What happens after one of the largest government data breaches in US history?
More than two years after the OPM data breach, federal agencies — and their contractors — are still feeling effects.
The Office of Personnel Management (OPM) is in many ways the filing cabinet of U.S. government employees. But in 2015, that filing cabinet was hacked — twice — solidifying OPM's place in U.S. data breach history.
In July 2015, the personally identifiable information (PII), including social security numbers, of 21.5 million "current, former and prospective federal employees and contractors" was compromised, according to OPM. Of those individuals, 19.7 million had a background investigation application, potentially jeopardizing the entire identities of those individuals from passwords to fingerprints.
Earlier in the year, the PII of 4.2 million individuals was also breached. But the steps taken since the breach impacted more than the agency itself.
This breach was particularly devastating because OPM is a "target-rich environment" and it is "essentially the human resources services for the federal government," said Antwanye Ford, CEO of Enlightened Inc., a contractor of OPM, in an interview with CIO Dive.
In the last two years since the breach, the U.S. Government Accountability Office (GAO) has checked in with OPM to follow-up on the security recommendations made by the U.S. Computer Emergency Readiness Team (US-CERT).
Ultimately, the breach was "facilitated by credentials that were compromised at one of OPM's vendors and contractors," Gregory Wilshusen, director of information and security issues at GAO, told CIO Dive.
The only solution for weak access protection is multifactor authentication. This ideally consists of a government-administered identification card and either a pin or pass phrase coupled with the card to grant network access.
However, rehashing the "what-ifs" of the hack is not what will prevent another one.
"After the data breach was discovered, OPM had the Department of Homeland Security come in and conduct a review," said Wilshusen. "DHS issued a report and it identified 19 recommendations that OPM should implement to bolster their information security and it was those recommendations that we reviewed."
The GAO gave OPM credit for its progress, but there were still shortcomings including "key security controls on selected contractor-operated systems have not always been comprehensively tested," according to the report.
What happened to OPM's contractors?
The third parties OPM partnered with had to reexamine their own practices to remain with the agency.
"Post breach, the OPM cleaned house and instituted several basic hygiene practices, including better software patch management, implementing the principle of least privilege to reduce administrative access," Bill Ho, CEO of Biscom, a provider for secure document sharing, told CIO Dive.
But the breach had a ripple effect among all agencies and the third parties they associate with.
Before the breach, OPM was tasked with performing backgrounds on personnel requiring a security clearance and that process is daunting. For example, part of the process includes federal personnel to "talk to the people that I have provided as people that authenticate that I am who I say that I am," said Ford, who holds a clearance.
And that is what made the breach so impactful — entire identities were at risk.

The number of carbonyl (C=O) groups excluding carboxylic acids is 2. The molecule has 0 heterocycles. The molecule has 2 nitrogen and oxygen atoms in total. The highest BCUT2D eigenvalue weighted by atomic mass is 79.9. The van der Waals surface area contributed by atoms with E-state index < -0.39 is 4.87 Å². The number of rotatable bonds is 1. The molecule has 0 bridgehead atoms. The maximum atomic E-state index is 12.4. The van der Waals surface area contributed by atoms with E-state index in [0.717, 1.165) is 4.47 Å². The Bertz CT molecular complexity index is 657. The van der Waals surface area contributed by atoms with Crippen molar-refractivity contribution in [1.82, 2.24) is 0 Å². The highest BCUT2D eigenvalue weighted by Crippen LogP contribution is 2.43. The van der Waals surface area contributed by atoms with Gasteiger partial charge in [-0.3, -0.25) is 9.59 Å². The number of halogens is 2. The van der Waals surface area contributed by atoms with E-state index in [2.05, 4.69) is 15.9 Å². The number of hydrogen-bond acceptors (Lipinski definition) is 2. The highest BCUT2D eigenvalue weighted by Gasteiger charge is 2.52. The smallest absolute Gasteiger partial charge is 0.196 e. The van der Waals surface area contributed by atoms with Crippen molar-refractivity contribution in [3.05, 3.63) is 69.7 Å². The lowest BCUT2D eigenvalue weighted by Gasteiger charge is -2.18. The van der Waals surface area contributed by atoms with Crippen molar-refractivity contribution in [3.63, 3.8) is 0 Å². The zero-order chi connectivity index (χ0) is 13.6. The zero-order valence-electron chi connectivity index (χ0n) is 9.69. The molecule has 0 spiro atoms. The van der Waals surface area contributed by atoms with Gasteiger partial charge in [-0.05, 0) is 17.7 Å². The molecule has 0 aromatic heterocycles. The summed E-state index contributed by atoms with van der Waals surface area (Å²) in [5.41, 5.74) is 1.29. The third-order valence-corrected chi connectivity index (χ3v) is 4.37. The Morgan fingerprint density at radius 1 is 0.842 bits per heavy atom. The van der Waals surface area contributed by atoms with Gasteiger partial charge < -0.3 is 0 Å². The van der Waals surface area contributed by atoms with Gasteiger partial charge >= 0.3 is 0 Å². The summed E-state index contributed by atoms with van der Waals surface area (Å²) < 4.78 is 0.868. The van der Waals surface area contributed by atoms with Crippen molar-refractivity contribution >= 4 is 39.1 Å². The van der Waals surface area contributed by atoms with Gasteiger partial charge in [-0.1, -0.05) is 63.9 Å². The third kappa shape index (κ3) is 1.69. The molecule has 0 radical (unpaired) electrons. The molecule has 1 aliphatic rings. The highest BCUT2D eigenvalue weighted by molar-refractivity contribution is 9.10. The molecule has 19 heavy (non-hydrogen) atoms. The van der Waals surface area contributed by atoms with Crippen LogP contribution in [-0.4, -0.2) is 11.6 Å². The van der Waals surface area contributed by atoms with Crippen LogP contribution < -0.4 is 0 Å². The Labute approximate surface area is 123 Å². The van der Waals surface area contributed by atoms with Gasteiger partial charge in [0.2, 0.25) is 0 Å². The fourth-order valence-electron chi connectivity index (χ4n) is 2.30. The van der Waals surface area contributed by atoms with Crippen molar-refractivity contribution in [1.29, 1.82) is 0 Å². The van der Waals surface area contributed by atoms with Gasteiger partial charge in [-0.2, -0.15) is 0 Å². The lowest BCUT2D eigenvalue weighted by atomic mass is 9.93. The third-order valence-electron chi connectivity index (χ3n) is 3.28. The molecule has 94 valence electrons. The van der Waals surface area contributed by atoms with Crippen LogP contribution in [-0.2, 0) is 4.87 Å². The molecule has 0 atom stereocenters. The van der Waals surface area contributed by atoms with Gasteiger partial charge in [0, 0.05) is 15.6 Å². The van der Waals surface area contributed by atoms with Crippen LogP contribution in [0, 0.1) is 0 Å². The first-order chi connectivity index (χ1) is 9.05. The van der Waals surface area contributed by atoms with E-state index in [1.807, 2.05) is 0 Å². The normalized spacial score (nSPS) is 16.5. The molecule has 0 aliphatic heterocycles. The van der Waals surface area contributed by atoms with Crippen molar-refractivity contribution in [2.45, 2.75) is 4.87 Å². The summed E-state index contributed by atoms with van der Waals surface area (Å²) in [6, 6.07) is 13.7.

Contractors like Enlightened had to respond to Senate investigation following the breach to essentially answer the question, "could you have negatively impacted the breach?" according to Ford. Ultimately, Enlightened's work is done in the "development environment," which is then migrated to the production environment and therefore could not have contributed to any vulnerabilities.
All contractors hired by OPM were thereafter tasked with strengthening the security measures within their services. Prior to the breach, "no one was really building with hacks in mind because you assumed your network was the fence around your house and you thought your fence was high enough so that you could leave your front door open," said Ford.
The question then comes, if hackers get over the "fence," is the house still secure?
Since the breach, OPM has had two CIOs and three acting CIOs — including the current acting CIO, Rob Leahy. That subsequent turnover could "have an effect in the agency and [on] setting the appropriate priorities on what the staff should be doing," according to Wilshusen.
Leadership turnover also disrupts the contracts put in place by previous leadership, according to Ford. Typically, contractors must re-defend their purpose and benefits for the agency.
What happens next?
"OPM hasn't been sitting still," Wilshusen said and, if anything, the hack shed light on the fragility of the government's computer systems.
The breach also resulted in the creation of an assisting organization, National Background Investigations Bureau (NBIB). In October of 2016, OPM gave NBIB the responsibility of background investigations and "entered into a memorandum of agreement with the Department of Defense to develop and operate information systems supporting the bureau," according to the GAO report.
OPM will continue to maintain its existing background investigation system for another three years or until its new system, supported by NBIB, is independently running. But "will NBIB eventually take over OPM's legacy data and all the work we're doing? Probably, over the next number of years," said Ford.
It remains largely unknown how the compromised data was used and therefore begs the question whether the public and private sectors should finally collaborate on best security practices.
"There's too much good information on both sides to not share this for the common good," said Ho. However, he doesn't see universal regulation and "even if it were possible, I don't think it should happen."
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